When Tadgell arrived at Wheaton she knew she wanted to do something with art, but there seemed to be few careers in that field at the time. She decided she would minor in education so that she could at least teach art, if she couldn’t sell her work. But when the teacher she was observing in a classroom suggested that she take over one of the lessons, the artist discovered teaching wasn’t right for her.
“I was terrified seeing a roomful of kids looking at me expecting me to tell them what to do,” said the admittedly shy Tadgell. But she excelled in her studio art classes, Professor of Art Tim Cunard notes.
“Nicole was one of the hardest-working students that I have encountered since arriving at Wheaton in ’86,” he said. “She was always open to suggestions—learning—and always clearly planned and crafted her projects. She was and is thoughtful and a very positive person to be around.”
Tadgell enjoyed the challenges that Cunard presented that helped her grow as an artist and person.
“He was very much into things that I wasn’t into. He liked modern art. I didn’t. I think it is because modern art is about making you think and making you uncomfortable and changing your space. My space had been changed so much when I was a child, and it was a constant struggle to feel comfortable. I did not want to be made to feel uncomfortable,” said Tadgell, whose family moved around a lot.
She learned to work through artistic challenges, which has come in handy in both of her careers—especially when her artistic vision doesn’t match the publisher’s, and all involved need to find ways to work through it toward a mutual happily ever after.
The ease of Tadgell’s journey into book illustration sounds like a publishing fairy tale. After joining the Society of Children’s Book Writers and Illustrators, an international group that helps put authors and artists on the right path to getting published, she attended the organization’s conference in 1999 for the first time. An art director from a publishing house critiqued her work and later contacted her about working on her first book.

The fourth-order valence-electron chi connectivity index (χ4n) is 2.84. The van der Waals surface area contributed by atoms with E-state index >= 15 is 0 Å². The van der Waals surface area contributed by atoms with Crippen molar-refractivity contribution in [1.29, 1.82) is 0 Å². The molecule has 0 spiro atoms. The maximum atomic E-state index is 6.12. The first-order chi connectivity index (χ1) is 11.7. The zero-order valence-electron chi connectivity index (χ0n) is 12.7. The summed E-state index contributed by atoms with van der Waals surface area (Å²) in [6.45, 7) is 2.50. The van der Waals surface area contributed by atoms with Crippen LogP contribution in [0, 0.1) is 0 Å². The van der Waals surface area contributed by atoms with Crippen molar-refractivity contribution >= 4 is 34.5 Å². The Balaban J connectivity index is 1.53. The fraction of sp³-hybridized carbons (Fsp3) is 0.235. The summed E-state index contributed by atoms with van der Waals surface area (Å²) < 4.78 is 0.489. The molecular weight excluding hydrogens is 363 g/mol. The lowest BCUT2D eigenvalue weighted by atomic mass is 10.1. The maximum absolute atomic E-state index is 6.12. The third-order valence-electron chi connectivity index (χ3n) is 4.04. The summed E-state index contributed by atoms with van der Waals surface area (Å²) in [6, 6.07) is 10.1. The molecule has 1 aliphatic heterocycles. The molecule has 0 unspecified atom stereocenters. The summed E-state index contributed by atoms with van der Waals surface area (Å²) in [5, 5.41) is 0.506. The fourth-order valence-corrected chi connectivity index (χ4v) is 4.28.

Almost every year since, she has been working on a book. Some of them take a year to complete—16 works of art on two-page spreads totaling 32 pages.
So how does she balance two careers? She gets up as early as 5 a.m. to work on illustrations, then heads to the full-time graphic design job she has held for 17 years.
For many people getting up that early would seem like torture. For Tadgell, it’s glorious. She loves beginnings—at home and at work.
“I really like concepting, coming up with new ideas—the beginning stage. It’s exciting. It feels like there are endless possibilities, it can go in any direction,” she says. “It’s before you have had any feedback from the client. They haven’t shot it down yet. It’s interesting. I see a parallel with my own artwork because that’s the stage I enjoy most when I’m doing artwork—the beginning. Anything is possible. The book can go in any direction.”
This year, Tadgell was on campus to share her enthusiasm with students. Her talk was part of the Filene Center’s “Major Connections” program in which alums discuss how their majors led to their careers.
The advice she gave them? “Be smart, persevere, don’t give up, do your best—all the time.”
Seems to work for her.
Check out Nicole Lee Tadgell’s blog at http://nicoletadgell.blogspot.com